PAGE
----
In 2012, only a few banks including Stanbic, Centenary, Standard Chartered and Barclays among others posted marginal growth in profits while United Bank for Africa, Fina, Ecobank and Global Trust incurred losses.

It should, however, be noted that while the provision for bad loans in the industry increased to 4.3 per cent – as a percentage of the Shs7.6 trillion loan portfolio held by commercial banks – at the end of 2012 from 2.2 per cent in 2011, banks may post lower bad loan rates in 2013 due to the tightening of borrowing procedures, in addition to restructuring repayment arrangements to enable those who had borrowed money to pay back.

DFCU Bank for instance posted a 12.7 per cent dip in the allowance for impairment of loans to Shs2.5 billion in the first half of 2013, from Shs2.8 billion in the same period last year while Stanbic’s impairment charge for credit losses more than halved to Shs23.3 billion from Shs59.9 billion.

Mixed fortunes
Unlike Stanbic and Dfcu, however, Bank of Baroda, Uganda (BOBU) doubled its provisions for bad and doubtful debts in the first six months to Shs4 billion, from Shs2.7 billion posted for the financial year 2012.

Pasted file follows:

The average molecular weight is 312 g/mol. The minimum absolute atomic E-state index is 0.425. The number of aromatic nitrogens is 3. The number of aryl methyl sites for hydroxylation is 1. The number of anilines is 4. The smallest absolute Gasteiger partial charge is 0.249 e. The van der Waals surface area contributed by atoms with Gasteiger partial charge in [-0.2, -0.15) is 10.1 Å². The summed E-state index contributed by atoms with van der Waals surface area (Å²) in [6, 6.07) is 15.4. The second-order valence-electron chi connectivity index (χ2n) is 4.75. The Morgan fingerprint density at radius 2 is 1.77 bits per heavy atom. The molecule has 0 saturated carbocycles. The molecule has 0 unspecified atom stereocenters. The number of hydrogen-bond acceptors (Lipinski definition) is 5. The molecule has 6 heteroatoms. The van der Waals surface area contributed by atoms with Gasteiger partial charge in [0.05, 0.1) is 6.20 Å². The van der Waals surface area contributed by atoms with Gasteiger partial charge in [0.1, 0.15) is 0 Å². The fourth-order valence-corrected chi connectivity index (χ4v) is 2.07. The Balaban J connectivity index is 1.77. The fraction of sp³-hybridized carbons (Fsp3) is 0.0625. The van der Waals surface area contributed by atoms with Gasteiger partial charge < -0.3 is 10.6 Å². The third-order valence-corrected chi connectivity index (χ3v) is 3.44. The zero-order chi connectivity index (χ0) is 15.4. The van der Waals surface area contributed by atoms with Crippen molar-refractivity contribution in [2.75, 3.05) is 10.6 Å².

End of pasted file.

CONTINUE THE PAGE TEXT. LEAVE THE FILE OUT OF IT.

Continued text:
Low levels of non-performing assets mean a healthy banking sector as they encourage credit growth whereas high levels imply that banks have to put aside huge sums of money to cater for possible losses, a situation that creates risk premiums which can translate into higher lending rates.

Despite the low appetite for loans, Mr Okwir notes that deposits on the other hand have been growing.

New bank, mergers take shape
Finance Trust Limited; formerly a Micro Finance Deposit-Taking Institution (MDI) was given a green light in November by BoU to commence retail commercial bank services in the market, joining 24 other players already in the market.

It was also announced in July that Nigerian lender - Guaranty Trust Bank (GT Bank) had reached an agreement to acquire 70 per cent stake in Fina Bank through a share purchase for about $100 million (about Shs254 billion).
By the end of last year, the deal was still pending regulatory approvals in countries where the bank operates including Uganda, Kenya and Rwanda.

Also important to note is that London based private equity fund, Actis, sold a 45 per cent stake in DFCU Bank for $43.2 million (about Shs106.8 billion) to Rabo Development B.V. and the Norwegian Fund for Developing Countries (Norfund) through the Uganda Securities Exchange.

And like was the case at the beginning of 2013, Mr Okwir anticipates better performance in 2014 as the economy rebounds.

Mr Kaboyo also notes that 2014 seems brighter given the fact that real economic activity is beginning to pick up in line with the accommodating monetary policy stance while inflation is expected to drop further.

“Credit flow is expected to gain momentum as banks get back to lending, underpinned by the continued accommodating monetary policy stance,” she says.
Despite the anticipated fall in profits for the year, it should be noted that all Ugandan banks remain well-capitalised.